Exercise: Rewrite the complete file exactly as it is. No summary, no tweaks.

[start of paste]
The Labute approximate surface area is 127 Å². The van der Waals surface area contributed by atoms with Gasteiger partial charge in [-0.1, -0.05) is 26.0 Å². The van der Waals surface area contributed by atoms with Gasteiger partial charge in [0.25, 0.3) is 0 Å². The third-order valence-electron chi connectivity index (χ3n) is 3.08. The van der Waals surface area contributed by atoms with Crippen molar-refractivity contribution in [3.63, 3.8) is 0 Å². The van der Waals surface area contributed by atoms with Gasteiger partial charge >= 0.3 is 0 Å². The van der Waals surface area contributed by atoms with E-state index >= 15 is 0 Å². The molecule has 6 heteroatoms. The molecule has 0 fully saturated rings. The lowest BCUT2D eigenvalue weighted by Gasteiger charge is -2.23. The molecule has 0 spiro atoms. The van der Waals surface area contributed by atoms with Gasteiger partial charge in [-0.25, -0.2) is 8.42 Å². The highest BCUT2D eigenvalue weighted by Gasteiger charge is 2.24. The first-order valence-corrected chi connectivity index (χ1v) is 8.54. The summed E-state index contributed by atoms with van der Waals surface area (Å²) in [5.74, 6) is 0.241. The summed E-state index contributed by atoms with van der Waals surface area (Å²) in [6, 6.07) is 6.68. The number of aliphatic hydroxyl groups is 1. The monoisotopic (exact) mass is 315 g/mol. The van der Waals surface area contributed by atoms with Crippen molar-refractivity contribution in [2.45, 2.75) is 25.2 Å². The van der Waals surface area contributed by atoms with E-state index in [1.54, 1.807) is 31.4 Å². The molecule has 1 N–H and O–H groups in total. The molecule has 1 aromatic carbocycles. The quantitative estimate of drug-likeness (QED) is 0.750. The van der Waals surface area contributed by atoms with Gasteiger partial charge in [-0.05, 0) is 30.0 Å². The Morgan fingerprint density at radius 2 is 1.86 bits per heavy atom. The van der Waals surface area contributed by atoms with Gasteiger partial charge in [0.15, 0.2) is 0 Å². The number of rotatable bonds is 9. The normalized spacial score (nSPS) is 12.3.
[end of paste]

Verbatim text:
The Labute approximate surface area is 127 Å². The van der Waals surface area contributed by atoms with Gasteiger partial charge in [-0.1, -0.05) is 26.0 Å². The van der Waals surface area contributed by atoms with Gasteiger partial charge in [0.25, 0.3) is 0 Å². The third-order valence-electron chi connectivity index (χ3n) is 3.08. The van der Waals surface area contributed by atoms with Crippen molar-refractivity contribution in [3.63, 3.8) is 0 Å². The van der Waals surface area contributed by atoms with Gasteiger partial charge >= 0.3 is 0 Å². The van der Waals surface area contributed by atoms with E-state index >= 15 is 0 Å². The molecule has 6 heteroatoms. The molecule has 0 fully saturated rings. The lowest BCUT2D eigenvalue weighted by Gasteiger charge is -2.23. The molecule has 0 spiro atoms. The van der Waals surface area contributed by atoms with Gasteiger partial charge in [-0.25, -0.2) is 8.42 Å². The highest BCUT2D eigenvalue weighted by Gasteiger charge is 2.24. The first-order valence-corrected chi connectivity index (χ1v) is 8.54. The summed E-state index contributed by atoms with van der Waals surface area (Å²) in [5.74, 6) is 0.241. The summed E-state index contributed by atoms with van der Waals surface area (Å²) in [6, 6.07) is 6.68. The number of aliphatic hydroxyl groups is 1. The monoisotopic (exact) mass is 315 g/mol. The van der Waals surface area contributed by atoms with Crippen molar-refractivity contribution in [2.45, 2.75) is 25.2 Å². The van der Waals surface area contributed by atoms with E-state index in [1.54, 1.807) is 31.4 Å². The molecule has 1 N–H and O–H groups in total. The molecule has 1 aromatic carbocycles. The quantitative estimate of drug-likeness (QED) is 0.750. The van der Waals surface area contributed by atoms with Gasteiger partial charge in [-0.05, 0) is 30.0 Å². The Morgan fingerprint density at radius 2 is 1.86 bits per heavy atom. The van der Waals surface area contributed by atoms with Gasteiger partial charge in [0.15, 0.2) is 0 Å². The number of rotatable bonds is 9. The normalized spacial score (nSPS) is 12.3.